Utility Vehicles sales grow at 36% in July.

Sales of utility vehicles grew 35.52% in July to 86,874 units. Data from the Society of Indian Automobile Manufacturers (Siam) showed that sales of

Passenger cars grew at 8.52% to 1,92,773 units,

Two-wheeler sales rose 13.73% to 1.68 million units,

Vans – 19,350 units,

Total Passenger vehicles – 298,997 units,

Total CVs – 59,000 units,

Total two – wheelers – 16,79,055 units in July

5. Fast Moving Consumer Goods (FMCG)

For FMCG Space, the GST brings good reports on the back of lower tax incidence when compared to the total tax paid in earlier tax regime. However, the household and personal care segment is gaining the most, with close to 5 to 7 percentage point reduction in taxes.

Under previous Tax regime, FMCG products such as soaps, toothpaste etc. were charged excise duty at 12.5 per cent plus state VAT of 13 to 14 per cent. Hence, overall effective indirect tax rate amounts to 24-27 per cent. With GST rates on each of these products fixed at a lower 18 per cent, FMCG companies are gaining.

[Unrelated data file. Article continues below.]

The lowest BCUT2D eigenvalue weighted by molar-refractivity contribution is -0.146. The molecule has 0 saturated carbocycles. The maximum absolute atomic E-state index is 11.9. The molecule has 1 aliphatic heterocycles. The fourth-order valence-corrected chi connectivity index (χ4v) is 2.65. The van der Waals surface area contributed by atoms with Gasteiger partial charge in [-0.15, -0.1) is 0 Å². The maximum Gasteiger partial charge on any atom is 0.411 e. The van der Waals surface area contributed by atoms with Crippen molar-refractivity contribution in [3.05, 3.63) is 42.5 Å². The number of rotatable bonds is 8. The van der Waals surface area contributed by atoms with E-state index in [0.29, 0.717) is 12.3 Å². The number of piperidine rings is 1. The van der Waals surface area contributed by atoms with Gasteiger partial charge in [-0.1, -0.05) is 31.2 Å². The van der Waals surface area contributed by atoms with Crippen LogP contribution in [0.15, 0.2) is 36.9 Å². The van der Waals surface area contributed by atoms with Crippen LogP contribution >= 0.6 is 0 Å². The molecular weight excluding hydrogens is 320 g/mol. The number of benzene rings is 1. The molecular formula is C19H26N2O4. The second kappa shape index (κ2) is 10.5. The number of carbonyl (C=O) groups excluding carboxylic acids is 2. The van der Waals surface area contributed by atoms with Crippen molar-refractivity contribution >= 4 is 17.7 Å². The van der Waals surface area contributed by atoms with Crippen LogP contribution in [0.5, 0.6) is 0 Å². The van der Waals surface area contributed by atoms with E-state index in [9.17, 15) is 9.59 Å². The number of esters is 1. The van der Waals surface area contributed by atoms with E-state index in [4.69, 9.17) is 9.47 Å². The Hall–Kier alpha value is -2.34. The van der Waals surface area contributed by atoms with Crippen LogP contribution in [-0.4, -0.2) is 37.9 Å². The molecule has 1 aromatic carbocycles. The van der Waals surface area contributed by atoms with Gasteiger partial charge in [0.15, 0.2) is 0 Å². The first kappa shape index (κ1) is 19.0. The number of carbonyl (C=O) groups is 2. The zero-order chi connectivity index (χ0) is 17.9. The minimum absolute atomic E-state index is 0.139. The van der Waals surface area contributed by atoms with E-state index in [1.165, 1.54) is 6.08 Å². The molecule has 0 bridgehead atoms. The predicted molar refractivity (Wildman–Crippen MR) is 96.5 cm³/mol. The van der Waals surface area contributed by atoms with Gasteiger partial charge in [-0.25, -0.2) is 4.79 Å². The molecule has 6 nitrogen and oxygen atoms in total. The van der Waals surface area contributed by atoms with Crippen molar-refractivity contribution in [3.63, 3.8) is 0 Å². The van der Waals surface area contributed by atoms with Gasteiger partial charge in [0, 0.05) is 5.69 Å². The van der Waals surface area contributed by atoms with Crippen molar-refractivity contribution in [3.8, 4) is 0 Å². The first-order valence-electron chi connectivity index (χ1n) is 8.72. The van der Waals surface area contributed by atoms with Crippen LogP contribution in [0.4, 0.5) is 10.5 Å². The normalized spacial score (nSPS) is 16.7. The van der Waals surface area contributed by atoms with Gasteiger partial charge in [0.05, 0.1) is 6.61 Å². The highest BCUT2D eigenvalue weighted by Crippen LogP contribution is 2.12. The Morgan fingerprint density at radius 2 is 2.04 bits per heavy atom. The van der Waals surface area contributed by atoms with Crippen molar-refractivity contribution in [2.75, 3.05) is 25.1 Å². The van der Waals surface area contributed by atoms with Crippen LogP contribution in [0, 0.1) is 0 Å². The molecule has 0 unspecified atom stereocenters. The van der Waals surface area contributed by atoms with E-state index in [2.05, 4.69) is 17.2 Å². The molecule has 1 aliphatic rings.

In the beverages category, tax rates on fruit juices and beverages containing milk are fixed at 12 per cent under new tax regime. These rates are lower than that under previous regime.

6. Telecom Industry

Previously, the telecom industry was taxed at 15 per cent. Under the GST Regime same is taxing at 18 percent. A hike of 3 percent in tax will definitely pressure their margins, who are already facing intense competition in domestic market.

However, availability of input tax credit (ITC) on capital expenditure, the impact of tax will be reduced to some extent.

Conclusion 

It remains to be seen what impact the Goods and Services Tax (GST) will have on the Indian economy in the long run.

Source: Finance Ministry